You can also compare your score to others around your age. Based on Credit Karma’s research data of thousands of random credit scores, individuals between 18 and 34 typically had an average score of 630.

Those between 35 and 54 averaged around 650, while those over 55 typically maintained scores closer to 700.


How can I improve my score?


Rebuilding credit takes time, effort, and strategy. Begin implementing practices that won’t only help increase your score temporarily, but make it easier to maintain the high score you worked so hard to obtain.


Step 1


Find out what you owe.
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You may owe various amounts to different collection agencies. It’s important to create an organized list of individual bills with their current balances. Typically these bills will be sent to your home directly, but if you move frequently, it’s easy for your paper trail to get deferred. You can also opt to pull a free annual copy of your credit report to find out what your lenders are reporting. The Fair Credit Reporting Act (FCRA) gives all American consumers the right to access a free annual credit report from all three major credit bureaus (Equifax, Experian, and TransUnion.) Request a copy of your credit report from annualcreditreport.com.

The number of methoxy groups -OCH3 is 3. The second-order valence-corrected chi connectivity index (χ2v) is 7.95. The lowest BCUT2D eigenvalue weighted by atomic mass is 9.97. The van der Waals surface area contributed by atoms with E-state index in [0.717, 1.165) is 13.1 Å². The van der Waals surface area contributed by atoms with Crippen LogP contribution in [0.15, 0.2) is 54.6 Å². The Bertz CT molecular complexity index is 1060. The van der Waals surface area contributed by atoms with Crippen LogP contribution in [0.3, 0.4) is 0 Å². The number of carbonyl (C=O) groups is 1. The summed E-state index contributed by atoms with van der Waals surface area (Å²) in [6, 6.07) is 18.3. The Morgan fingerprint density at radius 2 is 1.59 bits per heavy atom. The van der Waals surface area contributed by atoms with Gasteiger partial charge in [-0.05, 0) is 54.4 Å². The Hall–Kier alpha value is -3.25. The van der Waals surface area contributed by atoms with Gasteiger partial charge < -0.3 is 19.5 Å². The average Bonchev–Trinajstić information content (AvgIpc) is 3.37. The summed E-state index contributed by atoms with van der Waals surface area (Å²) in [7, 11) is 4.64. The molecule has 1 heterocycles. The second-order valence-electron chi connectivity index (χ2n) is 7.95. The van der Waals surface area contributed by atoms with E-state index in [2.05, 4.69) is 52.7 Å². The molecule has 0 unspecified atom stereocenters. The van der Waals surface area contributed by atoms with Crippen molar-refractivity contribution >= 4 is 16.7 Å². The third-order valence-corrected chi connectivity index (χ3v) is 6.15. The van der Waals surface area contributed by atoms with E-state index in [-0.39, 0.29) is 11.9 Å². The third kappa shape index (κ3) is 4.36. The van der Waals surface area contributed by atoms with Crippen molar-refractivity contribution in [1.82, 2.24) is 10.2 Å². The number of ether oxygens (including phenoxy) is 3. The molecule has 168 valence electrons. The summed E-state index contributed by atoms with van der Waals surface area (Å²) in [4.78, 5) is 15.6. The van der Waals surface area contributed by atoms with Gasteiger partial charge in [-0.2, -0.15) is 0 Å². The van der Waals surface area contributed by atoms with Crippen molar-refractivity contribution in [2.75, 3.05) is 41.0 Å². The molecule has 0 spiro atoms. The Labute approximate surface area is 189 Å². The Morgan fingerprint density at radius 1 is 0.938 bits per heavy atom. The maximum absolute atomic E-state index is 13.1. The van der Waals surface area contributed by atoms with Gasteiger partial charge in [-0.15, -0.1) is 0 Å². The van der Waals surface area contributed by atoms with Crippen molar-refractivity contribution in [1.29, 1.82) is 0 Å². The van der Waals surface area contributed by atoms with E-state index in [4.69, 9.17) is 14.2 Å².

Step 2


Check for errors
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Once you’ve gotten your credit report, complete a thorough review to check for errors. In 2013, a Federal Trade Commission study reported one in four consumers discovering errors on their credit report. Look for correct information regarding your identity- like the spelling of your name or current address. Vetting your credit report regularly will allow you to quickly correct and remove any false information or fraudulent accounts.